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Reclaiming the Glory of Self-Government (3)

The great reformer, Martin Luther, underscored the principle of self-government when he said, “Love God and do as you please.” In other words, the man or woman who loves the Lord and lives in joyful obedience to God’s law is free to do as they please. Liberty is not the right to do whatever I want whenever I want. That is anarchy. Biblical liberty is the ability to do that which is virtuous. Moral freedom is the tap root of the Liberty Tree.

Our founding fathers clearly understood this connection between Christianity and self-government. In his Farewell Address, September 17, 1796, George Washington observed, “Of all the dispositions and habits which lead to political prosperity, religion and morality are indispensable supports.” 

President John Adams agreed. He wrote, “Our Constitution was made only for a moral and religious people. It is wholly inadequate to the government of any other.”

James Madison, our 4th President and the chief architect of the Constitution concurred: “We have staked the whole of our political institutions upon the capacity of mankind for self-government, upon the capacity of each and all of us to govern ourselves, to control ourselves, to sustain ourselves according to the Ten Commandments of God.”

Those who are lawless and rebellious demonstrate a complete lack of self-control and must necessarily be restrained by a government outside of themselves.  I love this quote by Edmund Burke, the great British orator and statesman during the time of the Revolution. It highlights the unbreakable link between liberty and virtue. He writes,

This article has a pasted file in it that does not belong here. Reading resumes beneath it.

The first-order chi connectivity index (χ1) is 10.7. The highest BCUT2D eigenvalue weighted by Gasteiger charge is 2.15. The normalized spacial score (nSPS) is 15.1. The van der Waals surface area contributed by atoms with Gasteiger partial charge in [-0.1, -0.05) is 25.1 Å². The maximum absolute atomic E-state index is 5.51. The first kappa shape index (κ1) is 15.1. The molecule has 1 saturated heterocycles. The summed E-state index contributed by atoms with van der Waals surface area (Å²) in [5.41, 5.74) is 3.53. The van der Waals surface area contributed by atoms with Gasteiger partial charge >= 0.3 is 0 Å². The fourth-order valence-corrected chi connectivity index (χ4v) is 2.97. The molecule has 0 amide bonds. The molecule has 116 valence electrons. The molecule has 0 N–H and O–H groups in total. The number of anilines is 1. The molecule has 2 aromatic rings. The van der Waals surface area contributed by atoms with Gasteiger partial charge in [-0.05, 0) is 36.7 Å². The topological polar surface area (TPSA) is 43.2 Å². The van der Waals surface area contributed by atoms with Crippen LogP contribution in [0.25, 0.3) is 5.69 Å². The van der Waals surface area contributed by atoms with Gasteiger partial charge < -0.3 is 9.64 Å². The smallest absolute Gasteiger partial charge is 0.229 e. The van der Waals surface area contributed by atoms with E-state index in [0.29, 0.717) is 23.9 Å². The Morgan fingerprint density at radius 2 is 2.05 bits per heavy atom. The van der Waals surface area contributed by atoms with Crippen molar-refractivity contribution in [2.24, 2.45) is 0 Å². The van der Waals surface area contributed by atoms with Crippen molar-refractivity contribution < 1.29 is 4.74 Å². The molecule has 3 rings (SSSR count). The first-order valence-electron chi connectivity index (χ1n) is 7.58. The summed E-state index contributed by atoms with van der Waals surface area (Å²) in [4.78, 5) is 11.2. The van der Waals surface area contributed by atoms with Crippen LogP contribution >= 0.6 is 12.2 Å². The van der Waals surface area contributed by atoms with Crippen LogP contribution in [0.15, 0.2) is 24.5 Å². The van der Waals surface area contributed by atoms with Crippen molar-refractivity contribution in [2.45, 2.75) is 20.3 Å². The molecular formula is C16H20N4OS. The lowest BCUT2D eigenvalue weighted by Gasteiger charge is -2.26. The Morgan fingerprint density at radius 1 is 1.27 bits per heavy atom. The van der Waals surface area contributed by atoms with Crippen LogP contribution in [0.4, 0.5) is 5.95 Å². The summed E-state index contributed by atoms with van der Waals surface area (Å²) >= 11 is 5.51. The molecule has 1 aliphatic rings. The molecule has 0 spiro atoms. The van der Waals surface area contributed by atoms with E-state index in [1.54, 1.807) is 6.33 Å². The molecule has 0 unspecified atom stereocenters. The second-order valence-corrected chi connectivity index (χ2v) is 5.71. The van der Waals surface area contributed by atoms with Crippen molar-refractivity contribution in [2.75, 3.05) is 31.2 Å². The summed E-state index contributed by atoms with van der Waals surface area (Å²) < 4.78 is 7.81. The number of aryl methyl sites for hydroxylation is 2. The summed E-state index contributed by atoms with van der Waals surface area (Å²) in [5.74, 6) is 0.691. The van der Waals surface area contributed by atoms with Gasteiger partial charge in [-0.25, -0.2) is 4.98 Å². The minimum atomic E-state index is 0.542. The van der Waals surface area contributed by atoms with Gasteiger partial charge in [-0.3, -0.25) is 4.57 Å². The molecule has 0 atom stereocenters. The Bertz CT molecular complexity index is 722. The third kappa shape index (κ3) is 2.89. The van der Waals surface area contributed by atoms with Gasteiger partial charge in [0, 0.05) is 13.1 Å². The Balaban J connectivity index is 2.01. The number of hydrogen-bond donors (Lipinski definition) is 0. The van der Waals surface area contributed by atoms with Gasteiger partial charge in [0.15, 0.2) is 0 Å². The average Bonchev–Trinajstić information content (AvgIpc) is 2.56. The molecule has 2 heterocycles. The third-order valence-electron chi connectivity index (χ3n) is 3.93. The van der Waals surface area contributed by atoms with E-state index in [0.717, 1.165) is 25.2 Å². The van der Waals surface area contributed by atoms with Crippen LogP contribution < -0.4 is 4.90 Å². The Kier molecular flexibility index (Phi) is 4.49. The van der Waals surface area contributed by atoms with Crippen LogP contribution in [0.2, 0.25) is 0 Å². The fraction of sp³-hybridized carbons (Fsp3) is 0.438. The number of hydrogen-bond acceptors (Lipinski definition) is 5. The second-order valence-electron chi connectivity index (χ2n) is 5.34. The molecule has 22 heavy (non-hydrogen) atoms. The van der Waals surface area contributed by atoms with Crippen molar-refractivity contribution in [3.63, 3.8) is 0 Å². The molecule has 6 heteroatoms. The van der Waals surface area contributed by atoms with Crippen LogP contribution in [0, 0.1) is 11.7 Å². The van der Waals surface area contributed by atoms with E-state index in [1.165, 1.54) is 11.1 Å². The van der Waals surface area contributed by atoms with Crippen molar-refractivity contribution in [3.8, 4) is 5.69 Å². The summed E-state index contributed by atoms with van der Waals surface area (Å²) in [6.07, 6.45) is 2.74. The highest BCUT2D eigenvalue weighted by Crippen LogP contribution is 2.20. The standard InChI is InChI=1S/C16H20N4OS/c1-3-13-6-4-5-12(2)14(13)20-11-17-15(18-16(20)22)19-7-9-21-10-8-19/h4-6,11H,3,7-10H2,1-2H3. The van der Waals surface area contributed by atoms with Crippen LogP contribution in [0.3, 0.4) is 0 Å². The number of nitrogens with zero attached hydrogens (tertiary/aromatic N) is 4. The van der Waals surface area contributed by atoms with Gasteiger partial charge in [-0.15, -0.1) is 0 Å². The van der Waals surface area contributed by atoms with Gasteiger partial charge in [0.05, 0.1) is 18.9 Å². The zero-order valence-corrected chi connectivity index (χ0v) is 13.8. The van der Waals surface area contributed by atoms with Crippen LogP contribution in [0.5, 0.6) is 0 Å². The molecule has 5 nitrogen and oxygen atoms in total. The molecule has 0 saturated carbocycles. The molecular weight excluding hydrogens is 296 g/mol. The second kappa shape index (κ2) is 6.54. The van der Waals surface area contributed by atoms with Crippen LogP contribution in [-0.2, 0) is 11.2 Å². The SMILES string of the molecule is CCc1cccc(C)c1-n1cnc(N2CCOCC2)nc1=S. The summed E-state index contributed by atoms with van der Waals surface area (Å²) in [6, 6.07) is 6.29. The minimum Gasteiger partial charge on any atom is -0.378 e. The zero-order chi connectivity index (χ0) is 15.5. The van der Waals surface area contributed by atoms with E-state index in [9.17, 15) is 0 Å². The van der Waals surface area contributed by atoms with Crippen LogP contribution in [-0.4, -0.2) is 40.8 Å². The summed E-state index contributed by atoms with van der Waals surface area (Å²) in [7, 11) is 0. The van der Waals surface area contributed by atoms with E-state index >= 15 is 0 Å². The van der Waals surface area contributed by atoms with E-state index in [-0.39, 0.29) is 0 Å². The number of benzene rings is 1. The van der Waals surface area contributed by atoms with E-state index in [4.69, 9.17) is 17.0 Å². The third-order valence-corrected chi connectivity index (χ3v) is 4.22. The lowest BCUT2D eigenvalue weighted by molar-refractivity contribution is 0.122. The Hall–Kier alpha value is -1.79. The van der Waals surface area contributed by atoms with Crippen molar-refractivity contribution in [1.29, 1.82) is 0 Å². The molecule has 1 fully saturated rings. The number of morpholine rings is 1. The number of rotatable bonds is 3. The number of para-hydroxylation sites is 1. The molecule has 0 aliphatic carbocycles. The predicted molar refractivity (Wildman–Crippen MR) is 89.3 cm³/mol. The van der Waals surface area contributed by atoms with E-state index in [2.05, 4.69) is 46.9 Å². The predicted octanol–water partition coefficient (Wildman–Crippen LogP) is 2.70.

“What is liberty without wisdom and without virtue? It is the greatest of all possible evils: for it is folly, vice and madness, without restraint. Men are qualified for civil liberty in exact proportion to their disposition to put moral chains upon their own appetites. Society cannot exist, unless a controlling power upon will and appetite be placed somewhere; and the less of it there is within, the more there must be without. It is ordained in the eternal constitution of things, that men of intemperate minds cannot be free. Their passions forge their fetters.”

A large federal government is the sign of a lack of self-government among the people. When we are weak and lack self-control, “our passions forge our fetters.” Perhaps this explains our current predicament.

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